Last week Chico posted:
"In the archives someone recommended PPG DDL 3613 as being very close to
original for the dash of a '49 3100. I had some mixed and it seems way too
gray to me. I seem to remember a much browner color on these dashboards."
And Bob ADler replied:
"I gave that number. It is good for the trucks made in Tarrytown NY. there
could have been variations among asembly plants, but it matches the interior
color Jim Carter sells. I'll spray out a test against some original
interiors, which tend to fade very light."
Then Joe Clark added:
"I used that PPG paint code and it looked too gray to me too. However, when I
looked at some old painted areas that had been protected from the elements,
it matched up pretty well. Check the paint on your heater vents covered by
the hose or look on the
underside of the center windshield strip. UV or whatever may have turned the
original exposed paint brown."
This is a very weird color to match. On my own '51 3600 made in Van Nuys
CA, the color has changed depending on where it was in the interior. On the
dash, the Metallic Mushroom has developed a golden hue with silver streaks
were the windshield gasket has been leaking over the years. On the doors, the
color is more grayish-brown, with the same silvery streaks.
Polishing the paint on the dash or the side window moulding introduces a
very slight golden tone over the grayish-brown. I just went out to look over
the interior with color in mind, as I have done many times in the past. In
several areas the paint has a peculiar blotchy appearance, almost as if it
has been a multi-coat paint.
A month or two ago, I posted on the discovery at the local True Value
Hardware store of the Rustoleum No. 7272 Dark Bronze Metallic spray bomb. At
that time, I had already shot a test strip, and it looked very close to the
original finish on the AD truck. This weekend, I pulled the driver's door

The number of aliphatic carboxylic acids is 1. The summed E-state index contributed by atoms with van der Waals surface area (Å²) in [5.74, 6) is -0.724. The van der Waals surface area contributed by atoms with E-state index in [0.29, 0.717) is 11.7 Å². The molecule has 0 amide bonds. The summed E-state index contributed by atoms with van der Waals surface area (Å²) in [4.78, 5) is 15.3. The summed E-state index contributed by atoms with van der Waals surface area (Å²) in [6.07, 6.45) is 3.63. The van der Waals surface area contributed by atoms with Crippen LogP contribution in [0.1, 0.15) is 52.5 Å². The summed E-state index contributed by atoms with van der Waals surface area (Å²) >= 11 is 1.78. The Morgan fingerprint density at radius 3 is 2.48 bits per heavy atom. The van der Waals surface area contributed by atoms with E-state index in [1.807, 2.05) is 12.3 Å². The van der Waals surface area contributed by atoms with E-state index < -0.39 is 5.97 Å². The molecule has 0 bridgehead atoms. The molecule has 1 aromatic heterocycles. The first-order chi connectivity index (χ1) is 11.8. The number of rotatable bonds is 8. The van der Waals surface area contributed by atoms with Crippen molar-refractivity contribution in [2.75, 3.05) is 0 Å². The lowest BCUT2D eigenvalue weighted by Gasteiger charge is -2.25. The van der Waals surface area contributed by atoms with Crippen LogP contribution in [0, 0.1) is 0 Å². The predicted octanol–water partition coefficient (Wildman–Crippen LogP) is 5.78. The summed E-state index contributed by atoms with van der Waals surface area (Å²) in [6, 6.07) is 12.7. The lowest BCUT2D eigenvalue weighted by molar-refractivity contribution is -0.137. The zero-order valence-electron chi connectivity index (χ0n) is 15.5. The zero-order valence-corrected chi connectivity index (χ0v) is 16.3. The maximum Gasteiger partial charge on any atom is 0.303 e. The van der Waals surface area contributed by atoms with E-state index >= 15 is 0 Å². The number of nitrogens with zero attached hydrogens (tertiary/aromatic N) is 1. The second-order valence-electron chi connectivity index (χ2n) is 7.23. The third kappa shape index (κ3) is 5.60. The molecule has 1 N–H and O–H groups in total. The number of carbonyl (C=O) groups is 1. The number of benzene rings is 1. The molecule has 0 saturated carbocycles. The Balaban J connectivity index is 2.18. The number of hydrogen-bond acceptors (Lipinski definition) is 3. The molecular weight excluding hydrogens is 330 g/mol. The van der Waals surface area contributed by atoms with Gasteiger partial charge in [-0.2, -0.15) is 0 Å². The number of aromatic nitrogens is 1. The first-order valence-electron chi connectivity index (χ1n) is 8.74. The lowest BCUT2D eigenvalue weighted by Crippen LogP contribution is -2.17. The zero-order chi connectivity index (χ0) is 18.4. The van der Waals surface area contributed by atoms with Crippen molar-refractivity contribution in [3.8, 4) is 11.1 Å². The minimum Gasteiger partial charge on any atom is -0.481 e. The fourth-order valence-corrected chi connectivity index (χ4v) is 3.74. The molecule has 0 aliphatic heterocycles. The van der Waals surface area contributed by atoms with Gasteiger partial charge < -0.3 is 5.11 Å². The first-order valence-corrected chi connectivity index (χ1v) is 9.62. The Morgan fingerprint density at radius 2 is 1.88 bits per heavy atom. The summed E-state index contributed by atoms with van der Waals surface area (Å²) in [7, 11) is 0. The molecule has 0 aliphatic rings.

moulding, wirewheeled it to bare metal and shot it with the Rustoleum. The
finish was very close, but had a flat appearance, so I shot it with a clear
overcoat. This brought the sheen up to just about dead nuts equal with the
polished original, and the color is also virtually identical.
Folks, this Dark Bronze/clear coat combo is so close to original in
appearance that my eyes had to make dozens of trips from the freshly polished
original to the freshly refinished surfaces to make out ANY difference. I
finally called over a friend for his opinion. He thought the finish identical
for all practical purposes, but that the original had just about a half of an
RCH more gold that the Rustoleum. I concur.
Having said all that, I'm still not certain that the spray bomb finish
will look identical to the original paint that the factory applied in 1951 as
it would have appeared in 1951. In protected patches such as under the door
upholstery, the finish looks clean and dull. Perhaps the sheen I was trying
to match was polished in by years of wiping down with cleaners and oily rags.
It is also possible that Chevy used a clear top coat just like I did, perhaps
applying it only on high wear surfaces. Perhaps the blotchy patches noticed
in the original finish are the original topcoat pealing off. This paint looks
so different in so many areas that it is just impossible to know for sure.
Paul O'Neil, Hudson29@aol.com
1951 Chevrolet 3600 Pickup Project, See it at:
The Poor Man's Advanced Design Tech Tips Page
Fullerton, California USA
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